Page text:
For every week's assignment, I am trying a part of my final project out. After having 3D printed most of the nods for my geodesic dome structure, considering there were only 3 different type of nods but 40 actual nods printed, I thought that molding&casting might be a better workflow for producing numerous pieces that are identical. However, I have underestimated how tricky it was going to be to mold&cast thin hollow tubes that meet in three axes!

    ^ this is what I wanted to cast!

    the workflow had to be machining (on shopbot or onsrud or modela) a positive mold to cast silicon (omoo) that will function as an easily removable negative mold into which hydrostone or drystone can be casted to achieve the final positive shape.

    ^ virtually, machining such a geometry on one go is impossible because of the undercuts and hollow tubes. thus, I have decided to deconstruct the geometry into easy to machine parts. I have split each tube into half, having in total 6 barrel vault like shells. While doing so, I was acknowledging that there is a huge chance that the casting was not going to turn out as I wanted. it would be still ok, though because the aim was to use multi-axes machining and getting insight about the molding&casting process as well as chemicals.

    First trial: milling a machinable wax on Modella through Fab Modules

    ^ fabmodules kept stop responding and made me lose so much time

    ^ milling on modela was taking so much longer compare to shopbot or onsrud

    ^ the roughcut was fine however the I could not proceed to the finish milling because the endmill, no matter how I set the z, was keep descending all the way down to the bed and was trying to move through the thickness of the block.

    First Trial: milling dense foam on Onsrud through Mastercam

    ^ the geometry to be milled, mastercam

    ^ milling a small block for trial before start using the expensive dense foam sheet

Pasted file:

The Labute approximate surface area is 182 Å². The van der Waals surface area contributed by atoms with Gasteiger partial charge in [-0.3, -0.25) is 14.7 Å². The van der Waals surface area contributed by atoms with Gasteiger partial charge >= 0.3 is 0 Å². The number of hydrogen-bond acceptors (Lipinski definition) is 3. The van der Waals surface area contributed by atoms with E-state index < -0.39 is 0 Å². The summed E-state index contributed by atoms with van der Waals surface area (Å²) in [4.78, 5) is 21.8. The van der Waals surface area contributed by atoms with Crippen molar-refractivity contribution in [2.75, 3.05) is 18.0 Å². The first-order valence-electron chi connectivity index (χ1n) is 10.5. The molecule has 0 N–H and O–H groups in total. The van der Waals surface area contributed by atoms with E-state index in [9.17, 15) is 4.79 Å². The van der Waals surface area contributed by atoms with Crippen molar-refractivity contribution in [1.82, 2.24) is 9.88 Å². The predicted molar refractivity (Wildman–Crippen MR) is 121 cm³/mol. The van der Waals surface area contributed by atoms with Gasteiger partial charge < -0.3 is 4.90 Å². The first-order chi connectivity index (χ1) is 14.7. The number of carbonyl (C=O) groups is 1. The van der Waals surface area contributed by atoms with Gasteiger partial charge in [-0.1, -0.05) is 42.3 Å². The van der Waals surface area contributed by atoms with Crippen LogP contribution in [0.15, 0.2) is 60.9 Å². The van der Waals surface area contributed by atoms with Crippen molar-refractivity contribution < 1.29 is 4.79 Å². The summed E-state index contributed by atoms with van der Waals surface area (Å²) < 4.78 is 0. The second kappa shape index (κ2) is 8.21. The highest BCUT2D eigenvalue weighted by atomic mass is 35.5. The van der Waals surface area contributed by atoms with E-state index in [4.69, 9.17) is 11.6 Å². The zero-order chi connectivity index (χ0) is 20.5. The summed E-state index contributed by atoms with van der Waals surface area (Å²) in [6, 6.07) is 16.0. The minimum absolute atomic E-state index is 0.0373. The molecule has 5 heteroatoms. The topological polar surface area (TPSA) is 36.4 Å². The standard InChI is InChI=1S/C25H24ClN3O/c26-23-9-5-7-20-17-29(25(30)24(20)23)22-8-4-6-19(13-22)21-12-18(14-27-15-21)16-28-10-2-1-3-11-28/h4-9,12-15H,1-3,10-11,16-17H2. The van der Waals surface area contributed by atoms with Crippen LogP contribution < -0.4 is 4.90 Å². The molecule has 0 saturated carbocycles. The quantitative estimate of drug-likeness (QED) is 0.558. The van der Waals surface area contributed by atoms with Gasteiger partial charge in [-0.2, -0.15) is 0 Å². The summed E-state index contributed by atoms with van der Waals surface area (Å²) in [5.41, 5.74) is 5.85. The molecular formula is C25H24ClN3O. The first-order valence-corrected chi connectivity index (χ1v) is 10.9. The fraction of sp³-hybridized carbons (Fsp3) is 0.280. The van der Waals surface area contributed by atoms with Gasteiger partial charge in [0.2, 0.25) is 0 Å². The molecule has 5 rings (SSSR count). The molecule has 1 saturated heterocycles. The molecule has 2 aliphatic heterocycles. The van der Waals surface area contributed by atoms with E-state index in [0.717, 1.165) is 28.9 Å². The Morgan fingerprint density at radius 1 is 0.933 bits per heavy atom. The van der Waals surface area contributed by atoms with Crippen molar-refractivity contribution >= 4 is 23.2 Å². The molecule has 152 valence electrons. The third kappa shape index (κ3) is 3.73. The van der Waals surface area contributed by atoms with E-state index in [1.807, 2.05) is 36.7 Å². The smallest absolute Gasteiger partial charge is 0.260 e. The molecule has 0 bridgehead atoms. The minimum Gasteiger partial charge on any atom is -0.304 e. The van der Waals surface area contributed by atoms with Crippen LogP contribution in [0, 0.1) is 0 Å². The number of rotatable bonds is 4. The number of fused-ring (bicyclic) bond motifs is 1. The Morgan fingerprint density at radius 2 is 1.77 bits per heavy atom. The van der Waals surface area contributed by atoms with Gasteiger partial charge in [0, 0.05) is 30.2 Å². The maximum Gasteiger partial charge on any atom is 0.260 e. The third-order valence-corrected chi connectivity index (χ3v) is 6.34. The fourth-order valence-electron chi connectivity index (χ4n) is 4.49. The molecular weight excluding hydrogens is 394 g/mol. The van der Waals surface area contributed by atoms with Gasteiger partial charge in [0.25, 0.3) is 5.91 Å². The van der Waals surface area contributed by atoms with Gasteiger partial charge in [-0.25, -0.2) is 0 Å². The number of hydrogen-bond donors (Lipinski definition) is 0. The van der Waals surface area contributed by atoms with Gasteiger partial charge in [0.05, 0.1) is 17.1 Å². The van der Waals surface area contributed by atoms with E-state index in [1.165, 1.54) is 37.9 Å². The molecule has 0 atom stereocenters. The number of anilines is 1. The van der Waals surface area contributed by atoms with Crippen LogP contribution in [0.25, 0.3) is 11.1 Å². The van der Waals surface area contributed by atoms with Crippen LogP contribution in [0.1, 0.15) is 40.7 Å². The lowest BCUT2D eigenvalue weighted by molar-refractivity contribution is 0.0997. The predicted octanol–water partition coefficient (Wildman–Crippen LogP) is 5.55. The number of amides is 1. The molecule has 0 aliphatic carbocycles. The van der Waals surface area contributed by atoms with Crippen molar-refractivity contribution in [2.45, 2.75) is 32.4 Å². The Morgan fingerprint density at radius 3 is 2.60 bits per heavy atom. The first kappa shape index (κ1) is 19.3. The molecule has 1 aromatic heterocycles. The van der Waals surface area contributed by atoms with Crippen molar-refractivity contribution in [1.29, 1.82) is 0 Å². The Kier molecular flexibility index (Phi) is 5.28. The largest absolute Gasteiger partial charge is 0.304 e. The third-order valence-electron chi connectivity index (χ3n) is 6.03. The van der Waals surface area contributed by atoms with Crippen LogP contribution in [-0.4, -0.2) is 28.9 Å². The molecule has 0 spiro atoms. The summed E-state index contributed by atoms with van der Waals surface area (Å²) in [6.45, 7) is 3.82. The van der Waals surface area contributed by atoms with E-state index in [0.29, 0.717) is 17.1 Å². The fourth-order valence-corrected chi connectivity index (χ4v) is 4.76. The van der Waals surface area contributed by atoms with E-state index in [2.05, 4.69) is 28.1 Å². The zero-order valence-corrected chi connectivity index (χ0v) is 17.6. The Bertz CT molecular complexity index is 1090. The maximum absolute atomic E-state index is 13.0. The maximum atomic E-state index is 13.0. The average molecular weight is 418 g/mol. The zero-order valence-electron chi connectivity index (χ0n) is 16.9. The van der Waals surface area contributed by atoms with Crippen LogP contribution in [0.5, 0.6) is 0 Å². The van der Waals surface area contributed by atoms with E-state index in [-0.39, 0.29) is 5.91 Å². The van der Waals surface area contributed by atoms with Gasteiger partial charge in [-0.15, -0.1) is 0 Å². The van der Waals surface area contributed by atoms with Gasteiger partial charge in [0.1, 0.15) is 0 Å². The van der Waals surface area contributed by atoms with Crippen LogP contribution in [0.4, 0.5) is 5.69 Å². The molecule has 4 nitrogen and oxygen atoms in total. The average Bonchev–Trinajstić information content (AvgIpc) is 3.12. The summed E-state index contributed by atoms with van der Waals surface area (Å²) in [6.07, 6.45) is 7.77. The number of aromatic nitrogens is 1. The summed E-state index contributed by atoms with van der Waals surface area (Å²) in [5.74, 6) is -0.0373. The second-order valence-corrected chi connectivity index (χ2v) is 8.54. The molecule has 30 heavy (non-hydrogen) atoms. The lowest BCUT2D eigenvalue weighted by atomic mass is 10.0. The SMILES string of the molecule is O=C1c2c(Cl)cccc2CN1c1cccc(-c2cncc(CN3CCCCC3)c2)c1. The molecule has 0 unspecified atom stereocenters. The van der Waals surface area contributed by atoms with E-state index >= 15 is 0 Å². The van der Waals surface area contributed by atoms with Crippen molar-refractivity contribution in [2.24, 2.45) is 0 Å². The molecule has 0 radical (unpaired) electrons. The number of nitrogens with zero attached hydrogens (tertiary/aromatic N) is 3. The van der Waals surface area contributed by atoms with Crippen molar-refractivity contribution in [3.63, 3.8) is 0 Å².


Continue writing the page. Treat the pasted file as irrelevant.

^ the milling was succesful and fast, unlike what I had to go through on modela

    ^ however the surface of the foam, even though its density compare to regular foam, became very porous once milled


    ^ in order to prevent the omoo (silicon) to get sucked in by these pores, I have applied acyrilic (gesso) and mold releaser to the surface of the foam.

    ^ after having covered the entire surface with acyrilic + mold release, it was time to cut some metal sheets to be places as partition walls between casts. I could have embedded these walls into my model and get them milled, however in that case I would have to make them quite thick for them to come out intact from onsrud. instead, it was going to be easier to cut out some metal sheets and insert them into foam.

    ^ metal cutting

    ^ metal sheets are placed

    ^ gently poured the same amounts of omoo's partA and partB in order to avoid bubbles that will eventually create holes in my cilicon mold

    ^ gently stirring to keep avoiding bubbles

    ^ well, the mix turned out to be only enough for 3 sections

    ^ they came out very clumsy and the surface wasn't perfect in terms of avoiding bubbles.

    ^ at this point it was obvious that this workflow (at least the way I did it) was not proper for casting thin shells because the resolution silicon offered was not enough to create a clear intermediate space between two faces of a shell.

    ^ epic failure alert! the 2 faces were not sticking together properly because of the rough surface of the silicon. Even if they would, I would have to inject the hydrostone via a syringe or something because the space between 2 faces of silicon wasn't wide enough to cast traditionally.If these shells were to turn out ok with hydrastone casting, I was going to bind them with epoxy (concrete adhesive), in which case the structural properties (especially towards tension forces) would be highly questionable!

    now I know that the casting nods is a super painstaking process and made up my mind firmly to go with 3D printing the nods for the final project!